As thiols strongly bind to cadmium ions (which is reflected in the Ksp values of CdS to some extent),35,36 the exposed sulfhydryl groups on MIL-101-S firmly grab cadmium ions in solution, resulting in the formation of Cd(SR)2, where the R group is the residual part of the cysteamine anchored on MIL-101 (reaction (1)). Following the introduction of a S source, the Cd(SR)2 then undergoes S2− anion exchange to form [CdS]x[Cd(SR)2]mx (reaction (2)), finally leading to the nucleation of CdS NPs on the surface of MIL-101 (Fig. 4B). To verify this, experiments on decreasing the ratio of S2− to cysteamine were carried out. Since an excess amount of cysteamine competes with S2− for Cd2+ to form more Cd(SR)2, the equilibrium of reaction (2) moves to the left, thereby leading to a decrease in the growth rate of CdS with the formation of smaller CdS NPs on MIL-101@CdS, which is observed in the TEM analysis (Fig. S15, ESI). Such cysteamine-assisted synthesis progress is also reflected in the N2 adsorption/desorption measurements (Fig. S16 and S17, ESI). Notably, the thiol group also has a high affinity for Zn2+, Cu2+, and Ag+ ions.37–39 Therefore, the probable formation mechanism of MIL-101@metal sulfides is proposed: during the process, the amino group of the cysteamine first coordinates to the CUSs of MIL-101 through chromium–nitrogen coordination bonds, resulting in the formation of MIL-101-S. The thiol group of the cysteamine that is exposed on the MIL-101-S further interacts with metal ions (M = Cd, Zn, Cu or Ag) due to their high binding affinity. Following a S2− anion exchange process, metal sulfide NPs are nucleated and epitaxially grow on MIL-101 with intimate interface contact, thereby leading to MOF@metal sulfide composites.

Next, we explored the photocatalytic performance of MIL-101@CdS toward the reduction of 4-nitroaniline (4-NA) to p-phenylenediamine (PPD) under visible light (Fig. S18, ESI). Bare MIL-101 and MIL-101-S show no photoactivity, which can be ascribed to the low efficiency of MIL-101 in terms of exciton generation and charge separation.40 Both MIL-101@CdS and MIL-101/CdS exhibit the enhanced conversion of 4-NA compared to bare CdS. In particular, MIL-101@CdS shows higher photoactivity than that of MIL-101/CdS (Fig. 5A), which has also been evidenced by the reduction of other aromatic nitro compounds with different substituent groups (Fig. S19, ESI). Transient photocurrent measurements and electrochemical impedance spectroscopy (EIS) were carried out to probe the origin of the enhanced photoactivity over MIL-101@CdS. MIL-101@CdS displays a higher transient photocurrent response than MIL-101/CdS (Fig. 5B), demonstrating more efficient separation of photogenerated charge carriers. The EIS results of MIL-101@CdS show a depressed semicircle at high frequency compared to MIL-101/CdS, further supporting more efficient charge carrier migration (Fig. 5C). Furthermore, the lowest unoccupied molecular orbital (LUMO) of MIL-101 was determined from Mott–Schottky plots and DRS analysis (Fig. S20, ESI). As electron flow from the conduction band (CB) of CdS to the LUMO of MIL-101 is thermodynamically feasible,40 the intimate interfacial interaction in MIL-101@CdS contributes to more efficient separation and transfer of photogenerated charge carriers than that in MIL-101/CdS, thereby contributing to enhanced photoactivity (Fig. 5D).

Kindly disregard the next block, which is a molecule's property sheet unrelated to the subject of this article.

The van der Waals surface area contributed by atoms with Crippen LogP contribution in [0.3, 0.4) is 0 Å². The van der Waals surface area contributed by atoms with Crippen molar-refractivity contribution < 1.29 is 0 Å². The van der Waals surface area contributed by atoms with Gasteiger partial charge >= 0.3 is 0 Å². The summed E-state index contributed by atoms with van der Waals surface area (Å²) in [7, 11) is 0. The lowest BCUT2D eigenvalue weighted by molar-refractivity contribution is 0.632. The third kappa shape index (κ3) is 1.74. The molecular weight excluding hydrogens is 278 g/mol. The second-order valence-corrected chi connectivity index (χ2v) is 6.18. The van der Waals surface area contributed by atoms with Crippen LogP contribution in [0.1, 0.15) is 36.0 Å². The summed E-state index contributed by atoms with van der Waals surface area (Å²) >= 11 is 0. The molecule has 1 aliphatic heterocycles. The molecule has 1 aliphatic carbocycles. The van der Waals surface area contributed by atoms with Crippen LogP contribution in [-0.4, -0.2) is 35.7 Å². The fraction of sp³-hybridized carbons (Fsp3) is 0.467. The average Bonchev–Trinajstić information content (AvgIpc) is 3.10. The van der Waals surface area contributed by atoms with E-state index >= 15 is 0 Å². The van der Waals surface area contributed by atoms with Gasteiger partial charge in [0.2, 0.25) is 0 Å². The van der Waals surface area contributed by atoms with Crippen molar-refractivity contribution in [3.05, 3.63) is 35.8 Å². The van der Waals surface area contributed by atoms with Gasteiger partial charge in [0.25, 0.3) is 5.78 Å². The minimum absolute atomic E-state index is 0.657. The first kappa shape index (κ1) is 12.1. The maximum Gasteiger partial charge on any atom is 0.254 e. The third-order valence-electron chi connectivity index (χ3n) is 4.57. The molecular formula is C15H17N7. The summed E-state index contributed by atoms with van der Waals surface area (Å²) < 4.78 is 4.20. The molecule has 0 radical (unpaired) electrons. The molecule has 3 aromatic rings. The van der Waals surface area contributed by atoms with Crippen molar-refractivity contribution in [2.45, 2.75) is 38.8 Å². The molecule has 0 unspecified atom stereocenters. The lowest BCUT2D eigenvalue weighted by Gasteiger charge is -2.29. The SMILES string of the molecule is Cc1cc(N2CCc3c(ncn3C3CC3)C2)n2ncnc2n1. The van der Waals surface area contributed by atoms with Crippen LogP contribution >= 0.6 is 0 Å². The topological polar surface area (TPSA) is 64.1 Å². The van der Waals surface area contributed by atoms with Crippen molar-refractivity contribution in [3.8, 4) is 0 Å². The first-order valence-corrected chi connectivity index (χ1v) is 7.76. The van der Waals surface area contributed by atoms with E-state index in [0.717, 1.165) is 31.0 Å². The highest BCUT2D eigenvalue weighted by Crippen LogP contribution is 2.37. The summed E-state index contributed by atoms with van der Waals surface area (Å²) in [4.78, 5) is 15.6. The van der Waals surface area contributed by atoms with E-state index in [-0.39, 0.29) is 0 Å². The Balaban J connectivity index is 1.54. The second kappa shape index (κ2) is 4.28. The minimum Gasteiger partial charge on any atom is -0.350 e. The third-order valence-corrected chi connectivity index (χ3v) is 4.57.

image file: c9nh00769e-f5.tif
Fig. 5 (A) Photocatalytic reduction of 4-NA under visible light irradiation within 4 min. (B) Transient photocurrent responses and (C) EIS plots of MIL-101/CdS and MIL-101@CdS. (D) Schematic illustration of the mechanism for the photocatalytic reduction of 4-NA over MIL-101@CdS.

Conclusions

In summary, by combining the inherent tailorability of CUSs of MOFs with an S2− anion exchange process, we have demonstrated a cysteamine enabled strategy to strengthen the intrinsically poor interaction between a MOF (MIL-101) and metal sulfides during a wet chemical synthesis process. In this way, under mild conditions, metal sulfide NPs, even those with extremely low Ksp values, can be epitaxially and uniformly grown onto MIL-101 with intimate interfacial interactions. The as-formed composites show enhanced charge separation and transfer capability, and thus boost photocatalytic performance. This general and simple strategy opens up a new avenue for the assembly of MOF–metal sulfide hybrid systems for a broad range of applications. And, studies on more exquisite and functional structural designs toward photo- and electro-related applications are currently underway in our laboratory.

Conflicts of interest

There are no conflicts to declare.

Acknowledgements

Support from the National Natural Science Foundation of China (NSFC) (21872029, U1463204, 20903023 and 21173045), the Award Program for Minjiang Scholar Professorship, the Independent Research Project of State Key Laboratory of Photocatalysis on Energy and Environment (No. 2014A05), the 1st Program of Fujian Province for Top Creative Young Talents, the NSF of Fujian Province for Distinguished Young Investigator Rolling Grant (2017J07002) and the NSF of Fujian Province (2019J0106) is gratefully acknowledged.

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Footnote

Electronic supplementary information (ESI) available: Experimental details and 20 figures. See DOI: 10.1039/c9nh00769e

This journal is © The Royal Society of Chemistry 2020